2012 Skoda Yeti 103TDI 4x4 DSG Road Test Review Photo:
2012 Skoda Yeti 103TDI 4x4 Review Photo:
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What's Hot
Fun, fresh, frugal and capable on road and off.
What's Not
Firm ride, noisy on coarse tarmac.
A flexible interior and plenty of boot space for a clever family transporter.
Kez Casey | Apr, 13 2012 | 10 Comments


Vehicle Style: Compact SUV
Price: $37,990 (plus on-roads)
Fuel Economy (claimed): 6.7 l/100km
Fuel Economy (tested): 7.2 l/100km



There’s no missing the quirk-factor that comes with the Skoda badge. It’s a ‘look’ shared by the range; a kind of handsome-ugly that sets them apart.

Nowhere is this more obvious than in the Yeti SUV - bug-eyed lamps up front, a big boxy tail and a roof that appears wholly supported by the B-pillars.

But being different is part of the charm of the tough little Yeti. So too is the way it drives: underneath each in the range is an impressive Volkswagen-derived mechanical package with Golf-style performance and economy.

We sampled the 103TDI diesel at launch and have come back for a second look. And, yep, still good.



Quality: Inside the look is familiar Skoda fare, and that’s no bad thing. Instruments are legible, everything is where it should be and controls are sensibly laid-out.

There are a few nice unexpected touches too, like rubber-backed chrome door handles and leather-trimmed steering wheel and gear knob.

The durable fabric trim looks rugged enough to go the distance, although the car we tested had a couple of trim rattles: one in the climate control panel, another in the rear door trims - nothing major, but niggling all the same.

Comfort: Thanks to its big boxy shape there’s a fantastically spacious feel to the Yeti. The seats register on the firm side, yet hold up well for long-distance driving; the driver’s position doesn’t feel too high but still offers a commanding view.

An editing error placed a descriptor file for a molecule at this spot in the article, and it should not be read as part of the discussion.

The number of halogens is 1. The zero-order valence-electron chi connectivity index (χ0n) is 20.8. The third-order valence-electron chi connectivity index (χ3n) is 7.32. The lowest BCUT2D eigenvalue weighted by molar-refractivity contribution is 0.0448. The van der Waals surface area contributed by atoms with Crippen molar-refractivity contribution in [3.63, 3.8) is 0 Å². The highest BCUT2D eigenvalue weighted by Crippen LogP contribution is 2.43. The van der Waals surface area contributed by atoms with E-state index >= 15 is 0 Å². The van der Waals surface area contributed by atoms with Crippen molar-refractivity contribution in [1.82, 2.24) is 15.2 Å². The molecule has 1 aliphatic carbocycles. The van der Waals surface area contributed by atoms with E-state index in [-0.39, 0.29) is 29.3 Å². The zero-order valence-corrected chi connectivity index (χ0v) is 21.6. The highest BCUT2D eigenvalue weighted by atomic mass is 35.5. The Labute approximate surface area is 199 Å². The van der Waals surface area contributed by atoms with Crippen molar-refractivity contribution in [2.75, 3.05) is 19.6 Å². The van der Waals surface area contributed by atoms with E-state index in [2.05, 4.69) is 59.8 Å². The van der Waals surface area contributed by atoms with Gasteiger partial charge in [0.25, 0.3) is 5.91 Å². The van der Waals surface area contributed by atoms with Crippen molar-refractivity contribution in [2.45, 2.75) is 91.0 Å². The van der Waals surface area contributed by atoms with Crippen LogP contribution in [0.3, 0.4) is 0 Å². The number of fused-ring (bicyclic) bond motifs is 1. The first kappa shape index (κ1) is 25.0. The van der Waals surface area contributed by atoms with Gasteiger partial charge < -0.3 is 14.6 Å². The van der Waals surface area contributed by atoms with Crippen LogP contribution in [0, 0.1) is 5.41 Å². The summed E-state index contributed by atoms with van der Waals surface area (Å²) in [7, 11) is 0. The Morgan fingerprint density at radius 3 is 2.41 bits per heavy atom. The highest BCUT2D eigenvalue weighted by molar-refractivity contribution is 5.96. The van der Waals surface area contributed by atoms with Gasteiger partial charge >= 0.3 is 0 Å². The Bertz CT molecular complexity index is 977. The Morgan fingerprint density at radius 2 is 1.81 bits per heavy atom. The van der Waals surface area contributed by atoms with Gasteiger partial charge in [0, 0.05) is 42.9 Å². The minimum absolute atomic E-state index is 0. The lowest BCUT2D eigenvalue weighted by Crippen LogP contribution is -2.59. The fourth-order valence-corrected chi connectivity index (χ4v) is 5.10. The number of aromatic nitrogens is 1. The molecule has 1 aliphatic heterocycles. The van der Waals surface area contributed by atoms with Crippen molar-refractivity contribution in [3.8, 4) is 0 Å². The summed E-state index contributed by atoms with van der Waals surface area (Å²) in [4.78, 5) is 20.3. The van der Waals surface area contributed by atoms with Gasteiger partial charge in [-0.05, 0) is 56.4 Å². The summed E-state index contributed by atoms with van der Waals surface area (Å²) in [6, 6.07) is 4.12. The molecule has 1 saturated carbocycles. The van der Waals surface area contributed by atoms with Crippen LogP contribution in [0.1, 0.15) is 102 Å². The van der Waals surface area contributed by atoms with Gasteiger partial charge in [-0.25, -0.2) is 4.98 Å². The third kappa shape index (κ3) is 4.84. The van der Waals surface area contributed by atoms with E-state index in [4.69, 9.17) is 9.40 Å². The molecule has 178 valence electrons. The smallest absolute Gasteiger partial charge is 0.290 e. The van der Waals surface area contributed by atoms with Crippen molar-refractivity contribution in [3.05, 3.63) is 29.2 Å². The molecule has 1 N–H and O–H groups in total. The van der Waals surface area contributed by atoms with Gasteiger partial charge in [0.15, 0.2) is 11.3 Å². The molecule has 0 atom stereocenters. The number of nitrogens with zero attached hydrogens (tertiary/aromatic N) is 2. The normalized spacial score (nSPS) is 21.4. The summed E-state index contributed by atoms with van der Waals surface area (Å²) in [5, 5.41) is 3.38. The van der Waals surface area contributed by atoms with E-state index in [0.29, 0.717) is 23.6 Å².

Back seat space is well sorted and rake-adjustable backrests for each seat, plus a fold down centre-section with padded armrests and cup holders, add a practical surprise. The high and wide centre tunnel makes that position slightly awkward to occupy, but the inclusion of rear air-vents is another welcome touch.

Equipment: The Yeti 103TDI offers a good deal of standard equipment including dual-zone climate control, automatic headlights and wipers, heated mirrors, 17-inch alloy wheels, eight-speaker CD/MP3, a cooled glovebox, foglamps, steering-wheel audio controls and trip computer.

Optional equipment fitted to our test car also included ‘Columbus’ satellite navigation with 30Gb hard drive, rear park sensors and the off-road technology pack including hill-start assist, hill-descent assist and off-road modes for ABS, stability and traction controls.

Storage: Boot space can be varied from 310 to 415 litres depending on the position of the rear backrests. With the VarioFlex rear seats removed there’s a van-like 1665 litres of space.

There are also handy storage compartments in the sides of the boot floor and sliding bag hooks, plus large door pockets with bottle holders, a lidded dash-top compartment, cooled glovebox and a useful centre console.



Driveability: Skoda makes good use of the 103TDI diesel ngine in the Yeti; you’ll also find it in Octavia and Superb models as well as a variety of Volkswagen models. It provides 103Kw of power and 320Nm of torque from as low as 1750 rpm.

With plentiful torque, and the ability to rev cleanly mixed with the quick-shifting nature of the DSG gearbox, the Yeti provides an eager driving experience that works both in and out of town. It’s zippy and civilised and fun to row around.